How many cat breeds do you know? The first that come to my mind are Persian, Siamese, British Shorthair, and Maine Coon, but this is where it usually stops, simply because there are not as many cat breeds as there are dog breeds. So, how many cat breeds are there?
Amount of cat breeds depend on whom you ask
It is not easy to answer this question, because there are quite a few organizations that weigh in on recognizing (or not recognizing) new cat breeds. Most of you have likely heard of a cat breed being recognized for the first time; though this may sound weird, these are institutions that develop cat breed standards. They also make rules for cat show, and oversee the breeding. The two largest organizations are the Cat Fanciers Association (CFA), which operates mostly in North America, and its European counterpart, Fédération Internationale Féline (FIFe).
- CFA recognizes 45 cat breeds at present. The newest additions are the Khao Manee and Lykoi. Both allowed to compete in cat shows starting in 2018.
- FIFe recognizes 51 cat breeds.
These differing numbers do not mean that FIFe recognizes five more breeds than CFA does. There are quite a few breeds that are unique to each organization; for example, the German Rex is one that FIFe acknowledges, while only the CFA recognizes the Ragamuffin. In general, Europeans seem to be more open to recognizing short- and long-haired versions as different breeds, such as long- and short-haired American curls and Selkirk Rexes, while the CFA says that these are two versions of the same breed.
The total number of distinct breeds recognized by either or both the CFA and FIFe is 64.
Another large body, The International Cat Association (TICA), currently recognizes 73 cat breeds as eligible to compete for the championship title in its shows. In addition, TICA has placed six more breeds on a waiting list of sorts. That is, they are at different stages in the recognition process.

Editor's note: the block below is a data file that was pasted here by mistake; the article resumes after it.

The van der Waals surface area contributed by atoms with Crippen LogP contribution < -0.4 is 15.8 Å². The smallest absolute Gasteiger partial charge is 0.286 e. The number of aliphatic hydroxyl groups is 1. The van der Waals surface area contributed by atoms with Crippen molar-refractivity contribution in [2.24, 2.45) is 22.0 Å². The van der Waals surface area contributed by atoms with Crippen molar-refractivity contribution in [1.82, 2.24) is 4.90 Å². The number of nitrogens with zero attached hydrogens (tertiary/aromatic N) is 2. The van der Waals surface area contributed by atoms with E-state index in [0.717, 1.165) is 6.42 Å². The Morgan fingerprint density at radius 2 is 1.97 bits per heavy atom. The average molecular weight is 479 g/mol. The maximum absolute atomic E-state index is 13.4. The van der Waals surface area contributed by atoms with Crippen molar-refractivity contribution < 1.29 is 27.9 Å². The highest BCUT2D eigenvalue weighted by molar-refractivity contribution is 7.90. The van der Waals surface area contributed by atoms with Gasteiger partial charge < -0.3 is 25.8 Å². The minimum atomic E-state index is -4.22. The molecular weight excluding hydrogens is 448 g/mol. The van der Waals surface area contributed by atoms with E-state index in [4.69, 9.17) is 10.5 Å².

The above gives an rough insight into the number of cat breeds. Many national and regional organizations exist, and the number of breeds they recognize differ, but most acknowledge between 40 and 80. The more intriguing question is, how has this number changed over time?
Will we see new cat breeds in the future?
It is certain that we will see new cat breeds in the future, but not many. In the five years since we last updated this article, the above-mentioned organizations have recognized, on average, about five new breeds each—not that many, really.
Notice that the vast majority of cat breeds were recognized in the 1980s or 1990s; we are less likely to find more newcomers each year since then, and there is a good reason for that.
The CFA argues that potential new breeds should have valid, long-term breeding programs. Before registering one must prove the the breed will not disappear. CFA requires that all potential new breeds must be a valuable addition to the list of cat breeds. In short, the CFA will not register a new breed “just because.”
Overall, the breed recognition process is slowing down, but there are many breeders and enthusiasts working hard to select new breeds. Even without official recognition, they still believe their cats should be seen as distinctive breeds. Where appropriate, it is just a matter of time before some of these are, in fact, recognized officially.
Despite the above, it will likely take many centuries (if ever) before we see as much variety in cat breeds as we do in dogs.